Stir-crazy Dutch holidaymakers set to descend on Caribbean island

Hague Letter: Festive crowd in sandals, shorts and Ambre Solaire a Covid threat

King Willem-Alexander and Queen Maxima of the Netherlands on a visit to Willemstad, Curacao, some years ago: The former Dutch colony is essentially a customised playground. Photograph: Patrick van Katwijk/Getty

King Willem-Alexander and Queen Maxima of the Netherlands on a visit to Willemstad, Curacao, some years ago: The former Dutch colony is essentially a customised playground. Photograph: Patrick van Katwijk/Getty

 

Nobody wants to lock down for Christmas, but the idea that the Netherlands is about to allow a surge of its holidaymakers to take off in pursuit of winter sun on the Caribbean island of Curaçao, where there have been just three deaths from Covid-19, must be questionable at best.

The former Dutch colony is essentially a customised playground, where the capital is named Willemstad, the streetscapes are colourful copies of Amsterdam’s tall thin canal houses and, for self-evident reasons, the busy flight path to Schiphol is known colloquially as “the cocaine highway”.

Now part and parcel of the Netherlands, it’s branded a free-and-easy island escape, where the Dutch language and food are key elements in a family-friendly experience that also has its not-so-hidden adult side, as befits an infamous pirate stronghold of the 17th century.

As anyone who knows Curaçao will tell you, it’s home to Campo Alegre – aka Le Mirage – the largest open-air brothel in the Caribbean, originally established, in true Dutch fashion, by the island’s government but long ago spun off to enterprising private sector operators.

If this is beginning to sound like a travelogue, well, that’s exactly why the Dutch like it: it’s the perfect no news-no shoes antidote to their high-pressure working lives as part of a population of 17 million in a country roughly the size of Munster.

So imagine their delight when, having been warned by prime minister Mark Rutte earlier this month that foreign travel would remain banned over Christmas, they then found that Curaçao was exempted because, as a “yellow” destination, travel is allowed as long as visitors observe local rules.

Curaçao bonanza

Tour operators are dismayed at the official advice to avoid ski locations this year, but for Curaçao it has been a bonanza. There’s been a spike in last-minute bookings. “It’s pretty much the only place left to go,” said an industry spokesperson.

The problem is that according to the government’s own behavioural surveys, the Dutch are not the most fastidious when it comes to observing social distancing or wearing masks – preferring a more sanguine “it can’t happen to me” approach that clearly hasn’t worked.

That casualness towards safety was well illustrated twice during the summer by the unfocused “we-don’t-seem-to-get-it” behaviour of the royal family, and even more notoriously by justice minister and law professor Ferd Grapperhaus, fined for breaking his own Covid-19 rules at his own wedding.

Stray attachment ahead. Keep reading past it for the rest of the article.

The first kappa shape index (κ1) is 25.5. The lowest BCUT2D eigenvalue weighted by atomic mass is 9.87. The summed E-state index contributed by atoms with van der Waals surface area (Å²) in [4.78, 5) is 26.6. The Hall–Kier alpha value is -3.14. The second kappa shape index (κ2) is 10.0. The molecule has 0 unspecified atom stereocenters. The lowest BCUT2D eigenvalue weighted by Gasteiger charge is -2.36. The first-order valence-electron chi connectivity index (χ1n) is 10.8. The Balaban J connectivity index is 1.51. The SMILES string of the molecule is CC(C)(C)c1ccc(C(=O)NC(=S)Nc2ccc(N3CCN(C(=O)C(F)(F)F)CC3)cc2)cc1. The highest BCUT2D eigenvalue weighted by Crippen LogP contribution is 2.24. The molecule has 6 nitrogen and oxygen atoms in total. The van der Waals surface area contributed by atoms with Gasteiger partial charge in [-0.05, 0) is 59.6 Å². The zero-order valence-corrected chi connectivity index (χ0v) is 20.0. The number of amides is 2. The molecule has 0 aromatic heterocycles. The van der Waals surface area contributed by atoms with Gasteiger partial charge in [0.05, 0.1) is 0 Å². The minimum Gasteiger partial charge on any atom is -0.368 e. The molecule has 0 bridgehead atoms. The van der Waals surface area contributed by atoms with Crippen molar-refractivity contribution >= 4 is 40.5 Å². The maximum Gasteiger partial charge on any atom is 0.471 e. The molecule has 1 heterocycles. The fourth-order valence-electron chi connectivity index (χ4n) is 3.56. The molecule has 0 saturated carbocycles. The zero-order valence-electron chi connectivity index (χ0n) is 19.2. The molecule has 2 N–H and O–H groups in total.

While the Dutch campaign against the virus started well, it lost momentum due to an ideological unwillingness to lay down the law in the face of just the sort of “aw shucks, it’ll be fine” attitude that we all like to adopt on summer holiday – and that’s now in danger of being repeated on Curaçao.

The difference though is glaring: the Netherlands has so far had between 10,000 and 11,000 coronavirus deaths – and Curaçao has had just three.

Fun-busting curfew

As it happens, holidaymakers who have already booked their pandemic getaway may be in for something of a rude awakening as they fly in over the island’s limpid blue-green waters on cut-price package deals offering eight nights, with flights, for as little as €589.

While Willemstad and other popular coastal resorts have always been known for their open-all-hours nightlife, they’ll find that a 9pm coronavirus curfew was introduced recently, meaning restaurants and bars must now close by a fun-busting 8pm.

At the same time, the masks the Dutch opposed so vehemently until a second wave was looming in September are now compulsory in shops and on public transport on Curaçao – which registered 79 new cases in a single day last week, the highest daily tally to date, bringing the total to 1,561 cases last Friday.

In another precaution echoing the Netherlands and European countries, the island – which has a population of about 160,000 – has just suspended day-to-day hospital procedures, apart from emergencies, because of the high infection rate among medical staff and concern about the spread.

There are, of course, safeguards. Dutch tourists travelling to Curaçao will have to have tested negative no more than 72 hours before take-off.

On the island, epidemiologist Dr Izzy Gerstenbruth says contact tracing has found that only one of the cases reported so far involved someone not resident there. “From that, we can see that the virus is being transmitted among our own population, not among tourists.”

Whether that fine distinction can survive aircraft after aircraft of stir-crazy Dutch holidaymakers arriving in sandals, shorts and Ambre Solaire next month, only time and an increasingly fragile healthcare system will tell.

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